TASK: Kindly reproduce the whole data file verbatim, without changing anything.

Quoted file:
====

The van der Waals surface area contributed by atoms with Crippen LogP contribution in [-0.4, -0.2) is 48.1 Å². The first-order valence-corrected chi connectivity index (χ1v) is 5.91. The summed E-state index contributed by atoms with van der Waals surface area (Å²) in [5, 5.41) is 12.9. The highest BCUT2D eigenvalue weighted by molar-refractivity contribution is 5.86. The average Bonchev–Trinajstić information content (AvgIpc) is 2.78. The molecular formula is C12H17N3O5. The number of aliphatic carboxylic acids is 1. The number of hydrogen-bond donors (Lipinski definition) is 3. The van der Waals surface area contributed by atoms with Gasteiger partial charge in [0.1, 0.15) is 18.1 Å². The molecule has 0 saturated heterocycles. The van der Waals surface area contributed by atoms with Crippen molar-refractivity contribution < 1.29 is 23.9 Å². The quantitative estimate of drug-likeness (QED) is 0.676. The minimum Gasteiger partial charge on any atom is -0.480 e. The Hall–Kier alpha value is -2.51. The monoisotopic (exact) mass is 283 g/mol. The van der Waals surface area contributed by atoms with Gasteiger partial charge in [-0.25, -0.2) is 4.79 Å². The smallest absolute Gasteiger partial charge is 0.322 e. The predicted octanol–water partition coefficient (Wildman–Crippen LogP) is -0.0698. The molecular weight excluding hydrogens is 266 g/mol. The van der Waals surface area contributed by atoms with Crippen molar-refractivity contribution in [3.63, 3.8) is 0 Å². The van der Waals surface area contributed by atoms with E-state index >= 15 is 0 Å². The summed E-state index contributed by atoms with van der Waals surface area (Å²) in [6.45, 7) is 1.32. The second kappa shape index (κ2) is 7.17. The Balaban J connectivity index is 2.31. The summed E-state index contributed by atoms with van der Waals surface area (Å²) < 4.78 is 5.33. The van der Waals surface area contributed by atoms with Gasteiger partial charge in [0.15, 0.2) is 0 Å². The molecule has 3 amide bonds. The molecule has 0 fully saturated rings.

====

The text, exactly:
The van der Waals surface area contributed by atoms with Crippen LogP contribution in [-0.4, -0.2) is 48.1 Å². The first-order valence-corrected chi connectivity index (χ1v) is 5.91. The summed E-state index contributed by atoms with van der Waals surface area (Å²) in [5, 5.41) is 12.9. The highest BCUT2D eigenvalue weighted by molar-refractivity contribution is 5.86. The average Bonchev–Trinajstić information content (AvgIpc) is 2.78. The molecular formula is C12H17N3O5. The number of aliphatic carboxylic acids is 1. The number of hydrogen-bond donors (Lipinski definition) is 3. The van der Waals surface area contributed by atoms with Gasteiger partial charge in [0.1, 0.15) is 18.1 Å². The molecule has 0 saturated heterocycles. The van der Waals surface area contributed by atoms with Crippen molar-refractivity contribution < 1.29 is 23.9 Å². The quantitative estimate of drug-likeness (QED) is 0.676. The minimum Gasteiger partial charge on any atom is -0.480 e. The Hall–Kier alpha value is -2.51. The monoisotopic (exact) mass is 283 g/mol. The van der Waals surface area contributed by atoms with Gasteiger partial charge in [-0.25, -0.2) is 4.79 Å². The smallest absolute Gasteiger partial charge is 0.322 e. The predicted octanol–water partition coefficient (Wildman–Crippen LogP) is -0.0698. The molecular weight excluding hydrogens is 266 g/mol. The van der Waals surface area contributed by atoms with Crippen molar-refractivity contribution in [3.63, 3.8) is 0 Å². The van der Waals surface area contributed by atoms with E-state index >= 15 is 0 Å². The summed E-state index contributed by atoms with van der Waals surface area (Å²) in [6.45, 7) is 1.32. The second kappa shape index (κ2) is 7.17. The Balaban J connectivity index is 2.31. The summed E-state index contributed by atoms with van der Waals surface area (Å²) < 4.78 is 5.33. The van der Waals surface area contributed by atoms with Gasteiger partial charge in [0.15, 0.2) is 0 Å². The molecule has 3 amide bonds. The molecule has 0 fully saturated rings.